Ph.D Thesis


Ph.D StudentAvesar Jonathan
SubjectRapid Antimicrobial Susceptibility Testing on a Chip using
Microfluidic Nanoliter Droplet Arrays
DepartmentDepartment of Biomedical Engineering
Supervisors PROF. Shulamit Levenberg
ASSOCIATE PROF. Moran Bercovici
Full Thesis textFull thesis text - English Version


Abstract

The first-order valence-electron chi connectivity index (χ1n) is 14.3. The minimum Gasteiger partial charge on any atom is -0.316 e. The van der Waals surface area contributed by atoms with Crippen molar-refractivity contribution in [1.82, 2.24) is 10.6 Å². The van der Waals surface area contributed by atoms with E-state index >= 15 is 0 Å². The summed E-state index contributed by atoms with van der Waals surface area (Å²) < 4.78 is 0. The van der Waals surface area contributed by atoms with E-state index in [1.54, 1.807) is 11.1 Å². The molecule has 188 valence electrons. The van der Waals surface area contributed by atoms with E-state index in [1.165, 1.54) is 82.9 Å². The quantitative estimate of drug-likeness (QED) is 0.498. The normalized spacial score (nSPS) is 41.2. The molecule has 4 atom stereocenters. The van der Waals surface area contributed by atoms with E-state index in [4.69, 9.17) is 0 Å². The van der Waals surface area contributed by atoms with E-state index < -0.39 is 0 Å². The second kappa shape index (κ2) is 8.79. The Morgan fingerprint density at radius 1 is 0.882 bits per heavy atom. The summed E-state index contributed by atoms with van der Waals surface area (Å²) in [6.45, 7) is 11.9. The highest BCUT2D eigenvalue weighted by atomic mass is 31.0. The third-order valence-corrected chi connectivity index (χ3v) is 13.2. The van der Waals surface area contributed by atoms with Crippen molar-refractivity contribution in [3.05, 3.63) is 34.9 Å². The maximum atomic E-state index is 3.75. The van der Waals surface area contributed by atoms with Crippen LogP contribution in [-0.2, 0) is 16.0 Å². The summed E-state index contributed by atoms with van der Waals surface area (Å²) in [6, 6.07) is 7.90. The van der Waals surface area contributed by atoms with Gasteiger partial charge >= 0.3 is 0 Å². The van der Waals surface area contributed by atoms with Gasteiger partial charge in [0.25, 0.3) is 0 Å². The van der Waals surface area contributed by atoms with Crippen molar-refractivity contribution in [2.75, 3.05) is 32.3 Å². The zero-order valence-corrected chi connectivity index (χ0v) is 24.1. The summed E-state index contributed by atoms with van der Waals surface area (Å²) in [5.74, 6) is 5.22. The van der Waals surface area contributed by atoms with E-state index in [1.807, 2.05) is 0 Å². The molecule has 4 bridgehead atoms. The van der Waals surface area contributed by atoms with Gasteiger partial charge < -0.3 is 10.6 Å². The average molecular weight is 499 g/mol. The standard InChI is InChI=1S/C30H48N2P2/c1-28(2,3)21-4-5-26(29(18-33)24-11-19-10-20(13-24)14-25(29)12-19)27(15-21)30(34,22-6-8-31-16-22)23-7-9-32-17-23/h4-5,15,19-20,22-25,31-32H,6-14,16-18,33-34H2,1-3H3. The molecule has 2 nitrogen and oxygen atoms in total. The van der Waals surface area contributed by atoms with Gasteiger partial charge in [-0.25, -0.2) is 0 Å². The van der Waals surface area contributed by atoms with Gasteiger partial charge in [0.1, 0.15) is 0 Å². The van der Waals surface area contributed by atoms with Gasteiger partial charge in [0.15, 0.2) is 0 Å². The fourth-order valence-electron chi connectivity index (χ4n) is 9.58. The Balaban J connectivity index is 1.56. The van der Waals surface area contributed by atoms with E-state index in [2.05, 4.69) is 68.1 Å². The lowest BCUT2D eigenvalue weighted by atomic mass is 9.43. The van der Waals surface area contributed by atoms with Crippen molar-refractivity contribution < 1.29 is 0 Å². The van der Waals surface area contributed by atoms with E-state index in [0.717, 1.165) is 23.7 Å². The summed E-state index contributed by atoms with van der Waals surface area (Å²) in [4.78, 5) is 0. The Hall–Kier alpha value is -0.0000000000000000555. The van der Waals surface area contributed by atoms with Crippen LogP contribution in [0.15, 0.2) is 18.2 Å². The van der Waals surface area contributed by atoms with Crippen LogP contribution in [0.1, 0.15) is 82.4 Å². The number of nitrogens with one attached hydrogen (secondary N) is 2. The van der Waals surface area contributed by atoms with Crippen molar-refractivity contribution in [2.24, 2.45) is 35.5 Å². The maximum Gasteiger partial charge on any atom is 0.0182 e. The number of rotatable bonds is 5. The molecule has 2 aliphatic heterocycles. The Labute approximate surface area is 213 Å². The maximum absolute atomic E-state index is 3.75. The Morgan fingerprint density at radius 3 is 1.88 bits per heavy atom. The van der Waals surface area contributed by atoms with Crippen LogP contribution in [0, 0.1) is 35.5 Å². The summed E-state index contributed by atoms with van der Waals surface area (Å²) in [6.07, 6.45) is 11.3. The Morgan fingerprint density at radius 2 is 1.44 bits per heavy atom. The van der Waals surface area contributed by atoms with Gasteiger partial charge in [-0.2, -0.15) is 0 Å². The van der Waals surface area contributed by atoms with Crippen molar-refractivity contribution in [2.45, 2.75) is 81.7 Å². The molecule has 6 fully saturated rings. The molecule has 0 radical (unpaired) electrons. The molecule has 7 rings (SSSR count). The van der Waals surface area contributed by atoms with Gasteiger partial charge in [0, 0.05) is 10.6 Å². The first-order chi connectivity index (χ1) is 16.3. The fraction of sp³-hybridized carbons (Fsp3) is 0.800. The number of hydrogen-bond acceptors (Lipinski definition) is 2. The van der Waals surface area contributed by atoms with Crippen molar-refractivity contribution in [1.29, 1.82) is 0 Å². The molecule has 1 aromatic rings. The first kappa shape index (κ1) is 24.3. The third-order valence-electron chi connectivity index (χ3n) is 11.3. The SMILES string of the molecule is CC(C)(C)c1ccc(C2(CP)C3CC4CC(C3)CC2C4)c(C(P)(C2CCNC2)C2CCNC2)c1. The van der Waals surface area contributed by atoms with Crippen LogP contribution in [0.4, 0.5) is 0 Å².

Antimicrobial resistance is a major public health concern that is embodied by the diminishing utility of available antibiotics. Without antibiotics, infections can be deadly and thus many modern medical procedures will be deemed too risky; reminiscent of an era when such procedures did not exist. Antimicrobial resistance is accelerated by improper use of antibiotics and requires action in the form of global implementation of antibiotic stewardship practices. In clinical settings, where antibiotic resistant infections can develop and spread relatively easily, the misuse of antibiotics is driven by a lack of rapid access to patient specific knowledge such as proof of if the infection actually exists, and if so which antibiotic therapies are appropriate. Determining the appropriate antibiotic for a given infection, through antimicrobial susceptibility testing (AST), currently takes a number of days due to the lengthy culturing steps to obtain large amounts of isolated bacteria and the reliance on insensitive detection systems for cultures of hundreds of microliters in scale. Research efforts have utilized microfluidics to perform AST in only a number of hours using more sensitive readouts and on the nanoliter scale, however have been either too complicated for clinical practicality, lack proper multiplexing, or heavily dependent on external equipment, making them costly and/or lowering their throughput. We propose a method which implements dried antibiotic gradients and a fluorescent metabolic marker within arrays of nanoliter wells for rapid, simple, and accurate AST on a chip. Nanoliter testing volumes reduces the need for lengthy culturing by enabling the use of fewer bacteria while the fluorescent metabolic marker provides increased assay sensitivity and faster AST results. Sample dispersion into hundreds of identical nanoliter wells provides for a more robust assay by quarantining contaminations into individual wells. High surface area to volume microchannels promote ample oxygen flux and rapid bacterial growth and AST. In this thesis, we demonstrate the efficacy of our assay on a number of clinical isolates and clinical urine samples. We develop a lyophilization protocol for pre-loading cartridges with antibiotics for improved usability. We develop a novel multiplexing solution by discretizing a chemical gradient across our arrays of nanoliter wells. Lastly, we investigate the potential of a unique immunomagnetic capture system to bypass the blood culture step for blood samples with suspected fungemia. This method, in combination with a rapid AST system can save 2-6 days off the traditional diagnostic timeline.